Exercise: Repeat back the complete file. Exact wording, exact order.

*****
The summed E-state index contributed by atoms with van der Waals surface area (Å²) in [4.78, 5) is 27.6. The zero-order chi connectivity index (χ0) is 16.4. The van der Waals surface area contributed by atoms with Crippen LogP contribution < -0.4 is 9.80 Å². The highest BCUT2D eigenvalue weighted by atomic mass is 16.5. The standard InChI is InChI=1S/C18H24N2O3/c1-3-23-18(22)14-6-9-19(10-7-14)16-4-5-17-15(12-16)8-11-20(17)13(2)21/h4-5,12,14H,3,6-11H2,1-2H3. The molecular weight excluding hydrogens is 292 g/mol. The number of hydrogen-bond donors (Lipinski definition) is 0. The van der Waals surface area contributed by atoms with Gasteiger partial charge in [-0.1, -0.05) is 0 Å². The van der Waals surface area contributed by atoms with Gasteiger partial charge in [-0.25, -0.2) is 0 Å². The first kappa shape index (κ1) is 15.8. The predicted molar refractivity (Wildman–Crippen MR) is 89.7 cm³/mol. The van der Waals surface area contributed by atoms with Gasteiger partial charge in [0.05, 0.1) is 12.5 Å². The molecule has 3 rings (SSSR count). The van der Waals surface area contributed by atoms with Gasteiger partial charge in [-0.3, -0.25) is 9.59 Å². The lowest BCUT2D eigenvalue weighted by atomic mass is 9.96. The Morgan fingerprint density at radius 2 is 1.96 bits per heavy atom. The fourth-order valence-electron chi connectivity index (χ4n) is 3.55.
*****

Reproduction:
The summed E-state index contributed by atoms with van der Waals surface area (Å²) in [4.78, 5) is 27.6. The zero-order chi connectivity index (χ0) is 16.4. The van der Waals surface area contributed by atoms with Crippen LogP contribution < -0.4 is 9.80 Å². The highest BCUT2D eigenvalue weighted by atomic mass is 16.5. The standard InChI is InChI=1S/C18H24N2O3/c1-3-23-18(22)14-6-9-19(10-7-14)16-4-5-17-15(12-16)8-11-20(17)13(2)21/h4-5,12,14H,3,6-11H2,1-2H3. The molecular weight excluding hydrogens is 292 g/mol. The number of hydrogen-bond donors (Lipinski definition) is 0. The van der Waals surface area contributed by atoms with Gasteiger partial charge in [-0.1, -0.05) is 0 Å². The van der Waals surface area contributed by atoms with Gasteiger partial charge in [-0.25, -0.2) is 0 Å². The first kappa shape index (κ1) is 15.8. The predicted molar refractivity (Wildman–Crippen MR) is 89.7 cm³/mol. The van der Waals surface area contributed by atoms with Gasteiger partial charge in [0.05, 0.1) is 12.5 Å². The molecule has 3 rings (SSSR count). The van der Waals surface area contributed by atoms with Gasteiger partial charge in [-0.3, -0.25) is 9.59 Å². The lowest BCUT2D eigenvalue weighted by atomic mass is 9.96. The Morgan fingerprint density at radius 2 is 1.96 bits per heavy atom. The fourth-order valence-electron chi connectivity index (χ4n) is 3.55.